Mall of America goes to court hoping to bar Black Lives Matter protest on busy shopping day
ST. PAUL, Minn. (AP) — Black Lives Matter protesters vowed Monday to press on with their plan to demonstrate at the Mall of America on the busy shopping day before Christmas Eve, despite the mall’s efforts to stop them.
The mall requested a temporary restraining order barring the group from staging its protest Wednesday over the police killing of a black man last month. It is hoping to prevent the type of disruption that thousands of protesters caused last year, when stores had to temporarily close and dozens of people were arrested.
A hearing for the mall’s request is scheduled for 2 p.m. Monday in Hennepin County District Court.
Last year’s Christmas-time demonstration was one of several staged throughout the country over the killings of Michael Brown in Ferguson, Missouri, and Eric Garner in New York by police officers who weren’t charged. Those behind this year’s planned protest at the Mall of America want the authorities to release video of the death of 24-year-old Jamar Clark, who was shot and killed by Minneapolis police on Nov. 15.
Clark died during what police said was a struggle. Others who say they saw the shooting, though, say Clark was handcuffed at the time. Authorities have declined to release video of the shooting while state and federal investigations are underway.
Beyond barring the protest, the mall’s request filed Friday would also require organizers to remove posts with plans of the demonstration from social media and to send out notifications that the event has been canceled. The mall, which is privately owned and doesn’t allow protests, contends that another demonstration would mean more lost sales for its vendors.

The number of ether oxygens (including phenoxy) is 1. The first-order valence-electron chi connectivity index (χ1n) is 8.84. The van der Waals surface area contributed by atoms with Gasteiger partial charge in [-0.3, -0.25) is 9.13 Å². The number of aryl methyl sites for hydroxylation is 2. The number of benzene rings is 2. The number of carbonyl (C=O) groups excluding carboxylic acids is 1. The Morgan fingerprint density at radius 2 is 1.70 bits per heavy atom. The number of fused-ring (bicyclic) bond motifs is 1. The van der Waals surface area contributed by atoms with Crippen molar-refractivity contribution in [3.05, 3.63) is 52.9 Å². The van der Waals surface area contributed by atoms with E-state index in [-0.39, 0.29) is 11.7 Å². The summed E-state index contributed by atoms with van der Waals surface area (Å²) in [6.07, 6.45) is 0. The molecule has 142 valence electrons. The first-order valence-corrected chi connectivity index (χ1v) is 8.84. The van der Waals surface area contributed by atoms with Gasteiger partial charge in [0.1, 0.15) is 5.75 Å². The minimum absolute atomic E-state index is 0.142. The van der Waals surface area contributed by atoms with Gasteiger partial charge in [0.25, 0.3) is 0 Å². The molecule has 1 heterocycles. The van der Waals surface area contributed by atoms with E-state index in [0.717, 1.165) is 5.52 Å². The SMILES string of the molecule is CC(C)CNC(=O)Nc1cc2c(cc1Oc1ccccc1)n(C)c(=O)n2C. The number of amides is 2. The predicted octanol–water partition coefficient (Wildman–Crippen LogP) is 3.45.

“Mall of America supports BLM’s First Amendment right to free expression, but courts have clearly ruled that right may not be exercised on private property without the consent of the property owner,” the mall’s attorney wrote
In an order dismissing misdemeanor charges against 11 protest organizers from last year’s protest, Judge Peter Cahill noted that a private property owner may seek a court order to stop unauthorized activities on its property. Cahill also said a private property owner might seek civil damages against those who engage in conduct that results in lost profits or property rights.
Black Lives Matter leaders have promised to keep Wednesday’s protest peaceful. In a statement Monday, they vowed to go through with the demonstration unless their demands are met.
The group is also seeking a special prosecutor to be appointed, rather than have a grand jury decide whether the officers should be charged in Clark’s death. In addition, they want federal terrorism charges to be brought against four men who shot at protesters outside a Minneapolis police precinct last month, injuring five.
“The Mall America continues to seek to bar free speech for the community on its premises,” Black Lives Matter said. “The Mall of America has now taken the further outrageous and totalitarian step of attempting to control the speech of individuals.”